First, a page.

Minnie M in Michipicoten Harbour 1908


Lake Superior has its own history and story to tell. It has shared its history with our history, from shipwrecks, to fishing to settlements. Many of todays residents have stories to tell of the Maritime history on Lake Superior.

Superior shipwrecks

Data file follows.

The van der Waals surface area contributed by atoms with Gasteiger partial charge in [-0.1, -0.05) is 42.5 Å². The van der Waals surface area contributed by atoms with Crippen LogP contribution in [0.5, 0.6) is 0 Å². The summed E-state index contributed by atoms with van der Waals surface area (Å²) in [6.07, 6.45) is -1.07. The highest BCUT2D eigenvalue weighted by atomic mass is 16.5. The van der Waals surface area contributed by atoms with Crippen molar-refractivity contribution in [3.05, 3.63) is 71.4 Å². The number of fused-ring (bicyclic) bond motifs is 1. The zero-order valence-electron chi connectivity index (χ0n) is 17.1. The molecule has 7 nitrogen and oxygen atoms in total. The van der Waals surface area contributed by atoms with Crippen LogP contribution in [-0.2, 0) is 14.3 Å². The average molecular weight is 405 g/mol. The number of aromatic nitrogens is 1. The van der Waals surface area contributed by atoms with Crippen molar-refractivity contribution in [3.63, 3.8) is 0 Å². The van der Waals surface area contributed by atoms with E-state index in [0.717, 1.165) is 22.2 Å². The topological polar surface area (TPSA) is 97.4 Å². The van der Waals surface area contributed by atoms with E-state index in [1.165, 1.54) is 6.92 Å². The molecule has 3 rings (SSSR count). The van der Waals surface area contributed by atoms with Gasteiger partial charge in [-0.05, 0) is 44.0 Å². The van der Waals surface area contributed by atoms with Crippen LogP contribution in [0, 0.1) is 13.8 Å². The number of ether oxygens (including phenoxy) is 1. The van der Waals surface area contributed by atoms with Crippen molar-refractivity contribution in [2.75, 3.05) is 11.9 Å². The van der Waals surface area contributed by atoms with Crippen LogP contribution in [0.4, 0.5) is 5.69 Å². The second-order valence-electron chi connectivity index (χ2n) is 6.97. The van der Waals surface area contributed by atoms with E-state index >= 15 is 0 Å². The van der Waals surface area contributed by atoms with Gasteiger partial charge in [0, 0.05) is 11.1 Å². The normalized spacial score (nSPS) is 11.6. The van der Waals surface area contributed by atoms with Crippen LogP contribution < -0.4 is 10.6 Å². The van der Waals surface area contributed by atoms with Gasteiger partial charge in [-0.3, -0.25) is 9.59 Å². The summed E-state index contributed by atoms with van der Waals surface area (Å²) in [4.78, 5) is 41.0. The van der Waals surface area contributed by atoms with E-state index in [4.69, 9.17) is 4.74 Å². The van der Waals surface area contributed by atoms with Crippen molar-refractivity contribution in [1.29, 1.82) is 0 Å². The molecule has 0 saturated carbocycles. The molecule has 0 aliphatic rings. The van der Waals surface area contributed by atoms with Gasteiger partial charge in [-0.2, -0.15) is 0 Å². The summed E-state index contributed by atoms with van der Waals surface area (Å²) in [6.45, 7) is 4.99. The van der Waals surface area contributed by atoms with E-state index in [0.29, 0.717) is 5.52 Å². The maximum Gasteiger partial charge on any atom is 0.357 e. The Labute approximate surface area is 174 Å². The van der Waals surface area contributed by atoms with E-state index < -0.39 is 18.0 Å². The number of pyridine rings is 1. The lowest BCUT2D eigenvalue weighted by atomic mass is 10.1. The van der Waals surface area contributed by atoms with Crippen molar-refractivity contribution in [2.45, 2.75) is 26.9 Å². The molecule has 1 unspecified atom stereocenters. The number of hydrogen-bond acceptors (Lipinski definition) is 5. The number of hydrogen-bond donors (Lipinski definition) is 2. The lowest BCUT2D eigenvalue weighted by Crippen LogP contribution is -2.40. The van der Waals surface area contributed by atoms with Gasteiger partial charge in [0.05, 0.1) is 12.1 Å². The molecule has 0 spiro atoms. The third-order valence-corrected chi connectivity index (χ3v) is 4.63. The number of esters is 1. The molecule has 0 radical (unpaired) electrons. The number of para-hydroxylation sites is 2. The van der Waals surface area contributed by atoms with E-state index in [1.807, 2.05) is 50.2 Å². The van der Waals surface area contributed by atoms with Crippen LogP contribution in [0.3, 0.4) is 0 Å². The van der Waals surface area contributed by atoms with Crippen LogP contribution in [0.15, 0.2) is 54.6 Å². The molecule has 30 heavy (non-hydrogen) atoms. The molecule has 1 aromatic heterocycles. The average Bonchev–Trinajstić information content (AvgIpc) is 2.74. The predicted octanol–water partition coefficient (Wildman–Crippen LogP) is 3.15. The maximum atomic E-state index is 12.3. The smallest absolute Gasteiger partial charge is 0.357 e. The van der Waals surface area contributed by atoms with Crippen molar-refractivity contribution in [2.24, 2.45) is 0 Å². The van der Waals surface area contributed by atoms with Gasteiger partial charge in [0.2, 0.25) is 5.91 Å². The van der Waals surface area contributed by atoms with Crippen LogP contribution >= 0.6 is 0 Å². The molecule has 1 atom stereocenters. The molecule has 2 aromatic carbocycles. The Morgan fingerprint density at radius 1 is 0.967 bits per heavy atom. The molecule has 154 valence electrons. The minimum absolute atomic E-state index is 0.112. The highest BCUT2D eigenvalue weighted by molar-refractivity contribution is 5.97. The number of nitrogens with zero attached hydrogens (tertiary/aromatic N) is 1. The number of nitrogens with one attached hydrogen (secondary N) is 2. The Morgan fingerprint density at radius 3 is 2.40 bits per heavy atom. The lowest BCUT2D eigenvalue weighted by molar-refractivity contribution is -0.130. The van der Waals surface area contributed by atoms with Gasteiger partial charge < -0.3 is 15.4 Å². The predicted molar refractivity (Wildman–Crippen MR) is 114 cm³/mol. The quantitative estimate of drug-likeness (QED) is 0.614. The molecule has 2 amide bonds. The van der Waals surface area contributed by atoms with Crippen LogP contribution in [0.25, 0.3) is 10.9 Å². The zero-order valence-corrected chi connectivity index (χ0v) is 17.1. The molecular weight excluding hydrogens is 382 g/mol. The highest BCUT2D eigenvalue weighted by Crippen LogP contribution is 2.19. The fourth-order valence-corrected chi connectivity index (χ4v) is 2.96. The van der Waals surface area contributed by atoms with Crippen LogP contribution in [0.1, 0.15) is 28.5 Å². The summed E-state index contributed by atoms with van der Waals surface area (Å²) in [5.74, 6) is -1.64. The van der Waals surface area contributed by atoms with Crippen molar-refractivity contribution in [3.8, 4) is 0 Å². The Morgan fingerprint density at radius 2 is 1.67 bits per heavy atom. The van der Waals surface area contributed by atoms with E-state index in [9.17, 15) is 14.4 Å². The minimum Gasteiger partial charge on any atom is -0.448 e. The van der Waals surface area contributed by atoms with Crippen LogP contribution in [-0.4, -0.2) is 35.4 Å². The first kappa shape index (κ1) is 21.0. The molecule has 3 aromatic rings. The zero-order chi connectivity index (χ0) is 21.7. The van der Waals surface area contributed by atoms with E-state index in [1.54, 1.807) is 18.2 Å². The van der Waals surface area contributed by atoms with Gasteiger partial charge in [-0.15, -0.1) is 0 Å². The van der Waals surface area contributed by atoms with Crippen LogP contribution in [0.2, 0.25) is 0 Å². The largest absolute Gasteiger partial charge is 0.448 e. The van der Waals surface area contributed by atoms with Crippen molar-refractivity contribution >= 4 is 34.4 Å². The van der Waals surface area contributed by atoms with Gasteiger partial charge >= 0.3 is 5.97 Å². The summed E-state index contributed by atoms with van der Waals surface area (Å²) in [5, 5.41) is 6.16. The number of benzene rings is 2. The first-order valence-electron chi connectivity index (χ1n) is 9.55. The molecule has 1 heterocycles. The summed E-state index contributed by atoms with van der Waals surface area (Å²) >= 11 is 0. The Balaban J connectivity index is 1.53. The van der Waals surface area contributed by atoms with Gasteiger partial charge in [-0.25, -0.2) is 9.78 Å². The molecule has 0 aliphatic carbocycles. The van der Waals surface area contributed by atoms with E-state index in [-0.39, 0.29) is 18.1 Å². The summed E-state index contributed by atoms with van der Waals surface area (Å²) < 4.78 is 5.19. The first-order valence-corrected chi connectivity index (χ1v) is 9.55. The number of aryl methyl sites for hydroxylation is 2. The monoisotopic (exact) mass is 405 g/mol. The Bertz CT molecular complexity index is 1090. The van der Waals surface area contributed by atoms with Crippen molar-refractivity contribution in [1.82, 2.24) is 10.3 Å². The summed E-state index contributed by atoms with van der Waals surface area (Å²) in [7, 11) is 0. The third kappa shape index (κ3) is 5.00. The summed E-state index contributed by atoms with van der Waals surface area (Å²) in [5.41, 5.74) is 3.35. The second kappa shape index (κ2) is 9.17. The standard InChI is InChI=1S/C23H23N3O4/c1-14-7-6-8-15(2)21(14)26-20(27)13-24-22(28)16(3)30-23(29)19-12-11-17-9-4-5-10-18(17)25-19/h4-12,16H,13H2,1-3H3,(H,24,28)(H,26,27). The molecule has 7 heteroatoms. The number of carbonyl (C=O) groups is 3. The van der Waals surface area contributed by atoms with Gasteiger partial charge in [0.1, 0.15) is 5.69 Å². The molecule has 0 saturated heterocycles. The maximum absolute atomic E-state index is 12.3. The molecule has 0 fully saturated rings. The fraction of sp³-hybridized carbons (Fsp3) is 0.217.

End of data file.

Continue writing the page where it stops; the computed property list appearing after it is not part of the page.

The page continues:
The earliest known shipwreck south of Michipicoten Bay was a passenger-freight steamer called the ACADIA. During heavy seas, the boat ran aground near Grindstone Point south of Old Woman Bay on November 6, 1896. Built in Hamilton in 1867, the ACADIA was the first vessel built in North America to have a composite hull (oak planking over iron frames). Loaded with 21,000 bushels of wheat, a hole in the hull sank the ship in 20 minutes in 12 feet of water. Before it could be salvaged, the ACADIA was pummelled to pieces by the constant wave action on this exposed rocky point. The crew survived but had to make the long and arduous trek to Gargantua Harbour more than 15 kilometres away. On a calm day kayakers and canoeists alike can still catch glimpses of twisted pieces of the ACADIA's steel hull trapped among the giant boulders at Grindstone Point. The ships bell is now on display at the Agawa Bay Visitor Centre.